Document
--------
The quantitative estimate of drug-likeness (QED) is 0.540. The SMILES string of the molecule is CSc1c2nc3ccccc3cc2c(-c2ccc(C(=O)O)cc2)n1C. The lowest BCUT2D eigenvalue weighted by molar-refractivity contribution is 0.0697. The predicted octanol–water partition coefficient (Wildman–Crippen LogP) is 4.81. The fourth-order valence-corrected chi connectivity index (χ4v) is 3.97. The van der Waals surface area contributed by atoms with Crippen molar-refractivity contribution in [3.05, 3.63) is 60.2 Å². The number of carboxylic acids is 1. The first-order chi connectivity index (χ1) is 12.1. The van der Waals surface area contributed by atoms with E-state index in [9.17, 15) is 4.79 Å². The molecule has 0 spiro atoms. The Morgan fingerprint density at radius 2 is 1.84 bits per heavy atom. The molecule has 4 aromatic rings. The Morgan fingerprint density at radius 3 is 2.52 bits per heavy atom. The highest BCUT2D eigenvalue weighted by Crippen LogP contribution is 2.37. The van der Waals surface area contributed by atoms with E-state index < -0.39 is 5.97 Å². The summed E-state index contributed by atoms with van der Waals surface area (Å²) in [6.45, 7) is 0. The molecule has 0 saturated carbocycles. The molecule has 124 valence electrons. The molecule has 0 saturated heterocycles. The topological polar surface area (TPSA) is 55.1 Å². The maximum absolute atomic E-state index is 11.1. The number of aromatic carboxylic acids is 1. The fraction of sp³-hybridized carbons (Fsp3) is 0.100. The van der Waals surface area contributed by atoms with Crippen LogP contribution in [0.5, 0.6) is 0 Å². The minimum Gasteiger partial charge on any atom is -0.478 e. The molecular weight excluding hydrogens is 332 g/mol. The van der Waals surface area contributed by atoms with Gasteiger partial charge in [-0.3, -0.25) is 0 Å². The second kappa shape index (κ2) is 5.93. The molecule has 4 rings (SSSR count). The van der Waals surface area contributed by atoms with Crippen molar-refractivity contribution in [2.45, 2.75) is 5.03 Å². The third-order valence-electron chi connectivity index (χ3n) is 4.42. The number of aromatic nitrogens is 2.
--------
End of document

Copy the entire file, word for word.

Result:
The quantitative estimate of drug-likeness (QED) is 0.540. The SMILES string of the molecule is CSc1c2nc3ccccc3cc2c(-c2ccc(C(=O)O)cc2)n1C. The lowest BCUT2D eigenvalue weighted by molar-refractivity contribution is 0.0697. The predicted octanol–water partition coefficient (Wildman–Crippen LogP) is 4.81. The fourth-order valence-corrected chi connectivity index (χ4v) is 3.97. The van der Waals surface area contributed by atoms with Crippen molar-refractivity contribution in [3.05, 3.63) is 60.2 Å². The number of carboxylic acids is 1. The first-order chi connectivity index (χ1) is 12.1. The van der Waals surface area contributed by atoms with E-state index in [9.17, 15) is 4.79 Å². The molecule has 0 spiro atoms. The Morgan fingerprint density at radius 2 is 1.84 bits per heavy atom. The molecule has 4 aromatic rings. The Morgan fingerprint density at radius 3 is 2.52 bits per heavy atom. The highest BCUT2D eigenvalue weighted by Crippen LogP contribution is 2.37. The van der Waals surface area contributed by atoms with E-state index < -0.39 is 5.97 Å². The summed E-state index contributed by atoms with van der Waals surface area (Å²) in [6.45, 7) is 0. The molecule has 0 saturated carbocycles. The molecule has 124 valence electrons. The molecule has 0 saturated heterocycles. The topological polar surface area (TPSA) is 55.1 Å². The maximum absolute atomic E-state index is 11.1. The number of aromatic carboxylic acids is 1. The fraction of sp³-hybridized carbons (Fsp3) is 0.100. The van der Waals surface area contributed by atoms with Crippen LogP contribution in [0.5, 0.6) is 0 Å². The minimum Gasteiger partial charge on any atom is -0.478 e. The molecular weight excluding hydrogens is 332 g/mol. The van der Waals surface area contributed by atoms with Gasteiger partial charge in [-0.3, -0.25) is 0 Å². The second kappa shape index (κ2) is 5.93. The molecule has 4 rings (SSSR count). The van der Waals surface area contributed by atoms with Crippen molar-refractivity contribution in [2.45, 2.75) is 5.03 Å². The third-order valence-electron chi connectivity index (χ3n) is 4.42. The number of aromatic nitrogens is 2.